The chef's recipe: Giudia style artichoke, cheese and pepper and bacon chips

carciofo alla giudia con guanciale croccante

The artichoke it is a vegetable representative of the typical side dishes of the Roman and Lazio tradition. Among the most renowned, there is that of artichoke Giudia style, which has its roots in the Jewish-Roman culinary tradition, in which the artichoke is fried. The restaurant 'Gusto proposes it in combination with two raw materials which are the foundation of Roman gastronomic culture: the bacon and the pecorino. The name of the recipe itself celebrates the combination of these ingredients as a tribute to the flavors of the territory.

Range: side
People: 4
Difficulty: average

4 Roman artichokes
160 g Pecorino romano
50 g grated Parmesan
Ground black pepper
Seasoned bacon Antica Macelleria Falorni (Florence)
1 lt sunflower seed oil

Clean the artichokes, removing the hardest external leaves, the toughest part of the stem and the internal hair, using a corer.

Heat the oil in a pan and once the temperature has reached 150°C, dip the artichokes in, leaving them to cook for about 15 minutes. Once cooked, drain them upside down on absorbent paper and leave aside.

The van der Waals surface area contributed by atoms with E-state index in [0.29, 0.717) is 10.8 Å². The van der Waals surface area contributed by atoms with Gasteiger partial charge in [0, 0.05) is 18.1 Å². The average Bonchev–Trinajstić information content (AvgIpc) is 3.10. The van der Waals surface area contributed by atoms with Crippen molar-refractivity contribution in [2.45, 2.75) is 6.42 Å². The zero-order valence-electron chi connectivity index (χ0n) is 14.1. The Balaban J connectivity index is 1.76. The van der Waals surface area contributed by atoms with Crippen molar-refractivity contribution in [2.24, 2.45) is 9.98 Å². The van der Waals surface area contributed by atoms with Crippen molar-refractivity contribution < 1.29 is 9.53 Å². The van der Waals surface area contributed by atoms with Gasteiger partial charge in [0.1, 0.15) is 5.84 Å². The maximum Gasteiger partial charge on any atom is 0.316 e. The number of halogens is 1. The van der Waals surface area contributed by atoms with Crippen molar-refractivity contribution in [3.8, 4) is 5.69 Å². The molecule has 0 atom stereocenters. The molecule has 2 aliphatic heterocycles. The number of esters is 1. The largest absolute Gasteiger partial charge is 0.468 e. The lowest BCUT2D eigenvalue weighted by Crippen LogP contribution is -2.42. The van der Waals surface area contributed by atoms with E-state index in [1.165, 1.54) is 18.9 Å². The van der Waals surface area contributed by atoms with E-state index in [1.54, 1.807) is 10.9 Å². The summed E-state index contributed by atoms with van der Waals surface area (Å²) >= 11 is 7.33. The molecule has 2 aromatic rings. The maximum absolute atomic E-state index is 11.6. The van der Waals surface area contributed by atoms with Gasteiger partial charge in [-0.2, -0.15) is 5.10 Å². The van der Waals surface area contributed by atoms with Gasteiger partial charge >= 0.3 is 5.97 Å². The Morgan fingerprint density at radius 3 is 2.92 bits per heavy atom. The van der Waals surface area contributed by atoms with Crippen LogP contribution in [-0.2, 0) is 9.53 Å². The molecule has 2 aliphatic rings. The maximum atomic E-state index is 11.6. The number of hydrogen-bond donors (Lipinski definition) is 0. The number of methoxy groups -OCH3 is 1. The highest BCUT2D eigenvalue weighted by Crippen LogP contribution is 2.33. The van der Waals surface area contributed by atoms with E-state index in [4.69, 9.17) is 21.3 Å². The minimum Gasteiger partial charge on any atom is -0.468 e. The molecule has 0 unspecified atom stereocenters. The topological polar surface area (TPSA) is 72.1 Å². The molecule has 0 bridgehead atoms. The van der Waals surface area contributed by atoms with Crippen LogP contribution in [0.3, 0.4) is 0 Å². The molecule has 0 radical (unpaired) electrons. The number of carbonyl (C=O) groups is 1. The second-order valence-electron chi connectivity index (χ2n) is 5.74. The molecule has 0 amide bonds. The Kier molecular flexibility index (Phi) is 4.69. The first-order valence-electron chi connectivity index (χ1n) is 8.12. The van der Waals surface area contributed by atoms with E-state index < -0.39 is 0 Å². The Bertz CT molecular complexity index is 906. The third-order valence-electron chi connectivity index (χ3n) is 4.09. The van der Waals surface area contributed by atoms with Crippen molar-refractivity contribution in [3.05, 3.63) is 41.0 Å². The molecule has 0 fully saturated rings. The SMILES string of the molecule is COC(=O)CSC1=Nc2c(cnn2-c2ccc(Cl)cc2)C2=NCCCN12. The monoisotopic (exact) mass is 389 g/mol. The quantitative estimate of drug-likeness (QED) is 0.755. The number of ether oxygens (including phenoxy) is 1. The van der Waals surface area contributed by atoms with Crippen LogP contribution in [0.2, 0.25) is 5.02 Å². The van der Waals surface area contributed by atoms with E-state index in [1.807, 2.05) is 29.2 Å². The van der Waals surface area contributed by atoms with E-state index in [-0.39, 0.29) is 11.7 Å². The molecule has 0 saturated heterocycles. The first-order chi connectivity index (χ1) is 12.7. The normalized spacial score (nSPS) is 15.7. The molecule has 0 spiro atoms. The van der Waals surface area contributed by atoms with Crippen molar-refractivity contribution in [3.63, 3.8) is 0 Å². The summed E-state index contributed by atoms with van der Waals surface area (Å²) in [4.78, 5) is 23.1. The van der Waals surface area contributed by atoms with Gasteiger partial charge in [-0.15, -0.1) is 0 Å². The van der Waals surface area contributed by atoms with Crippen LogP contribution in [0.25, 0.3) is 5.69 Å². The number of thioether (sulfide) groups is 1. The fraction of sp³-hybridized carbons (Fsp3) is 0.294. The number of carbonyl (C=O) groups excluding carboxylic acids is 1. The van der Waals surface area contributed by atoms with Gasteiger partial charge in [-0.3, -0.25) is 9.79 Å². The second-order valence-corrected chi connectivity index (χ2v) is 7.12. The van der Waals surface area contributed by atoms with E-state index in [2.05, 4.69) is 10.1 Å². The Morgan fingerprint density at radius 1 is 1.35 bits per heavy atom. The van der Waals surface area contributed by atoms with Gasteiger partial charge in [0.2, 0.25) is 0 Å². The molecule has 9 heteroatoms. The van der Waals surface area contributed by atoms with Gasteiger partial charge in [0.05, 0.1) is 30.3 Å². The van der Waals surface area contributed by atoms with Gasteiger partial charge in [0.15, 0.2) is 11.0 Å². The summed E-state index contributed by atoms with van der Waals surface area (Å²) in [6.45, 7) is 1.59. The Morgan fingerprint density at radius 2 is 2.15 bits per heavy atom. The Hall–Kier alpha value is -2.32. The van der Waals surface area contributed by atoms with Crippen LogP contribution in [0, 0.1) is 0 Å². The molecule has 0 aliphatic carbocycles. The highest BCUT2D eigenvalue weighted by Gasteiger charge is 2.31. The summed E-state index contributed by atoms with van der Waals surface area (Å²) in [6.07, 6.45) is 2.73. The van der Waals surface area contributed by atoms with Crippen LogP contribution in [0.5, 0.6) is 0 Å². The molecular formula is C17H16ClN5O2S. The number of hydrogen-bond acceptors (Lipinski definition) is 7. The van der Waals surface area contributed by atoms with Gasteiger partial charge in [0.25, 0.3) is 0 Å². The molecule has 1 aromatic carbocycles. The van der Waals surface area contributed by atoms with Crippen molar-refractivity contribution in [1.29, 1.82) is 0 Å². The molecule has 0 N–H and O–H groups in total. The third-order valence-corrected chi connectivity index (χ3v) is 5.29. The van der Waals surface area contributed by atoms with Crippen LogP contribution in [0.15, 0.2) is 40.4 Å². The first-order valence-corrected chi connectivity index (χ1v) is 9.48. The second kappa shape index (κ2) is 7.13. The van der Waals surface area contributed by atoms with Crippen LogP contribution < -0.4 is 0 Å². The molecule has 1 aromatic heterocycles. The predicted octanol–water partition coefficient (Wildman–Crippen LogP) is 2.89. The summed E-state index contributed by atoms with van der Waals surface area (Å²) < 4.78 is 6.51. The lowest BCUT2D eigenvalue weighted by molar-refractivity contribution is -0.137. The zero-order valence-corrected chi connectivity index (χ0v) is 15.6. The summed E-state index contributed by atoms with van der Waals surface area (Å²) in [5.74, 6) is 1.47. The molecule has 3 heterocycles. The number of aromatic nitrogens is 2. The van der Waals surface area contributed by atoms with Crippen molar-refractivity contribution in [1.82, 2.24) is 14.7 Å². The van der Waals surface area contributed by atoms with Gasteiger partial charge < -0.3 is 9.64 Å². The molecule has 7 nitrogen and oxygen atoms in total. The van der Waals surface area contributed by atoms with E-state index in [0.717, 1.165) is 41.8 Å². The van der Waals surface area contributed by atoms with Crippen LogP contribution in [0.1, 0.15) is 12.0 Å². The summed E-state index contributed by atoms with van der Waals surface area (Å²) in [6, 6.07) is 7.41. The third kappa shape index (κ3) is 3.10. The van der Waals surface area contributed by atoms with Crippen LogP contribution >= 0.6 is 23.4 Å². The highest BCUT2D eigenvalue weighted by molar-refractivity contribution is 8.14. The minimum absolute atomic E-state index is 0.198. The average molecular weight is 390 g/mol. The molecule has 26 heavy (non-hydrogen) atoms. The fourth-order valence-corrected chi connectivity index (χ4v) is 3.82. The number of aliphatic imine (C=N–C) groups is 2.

Proceed to prepare the cacio e pepe cream, combining the pecorino, parmesan and pepper in a blender with the addition of a ladle of hot vegetable broth or water. Blend by slowly adding a spoonful of seed oil until the cream becomes soft and frothy.

Get ready i artichokes and the cheese and pepper cream, spread the bacon cut into thin "leaves" on a baking tray and place another tray on top which, with its light weight, will prevent the bacon from curling during cooking. Bake in the oven at 180°C for 15 minutes.

At this point, fry the pre-cooked artichokes for another 5 minutes, but this time at 180°C. Once ready, drain them well and move on to composing the dish.

Place the cheese and pepper cream, the hot artichoke and finally the crispy bacon chips on a plate.

Chef's advice: serve the artichoke with the addition of chopped leaves of Roman mint, in order to give aroma and freshness to the dish.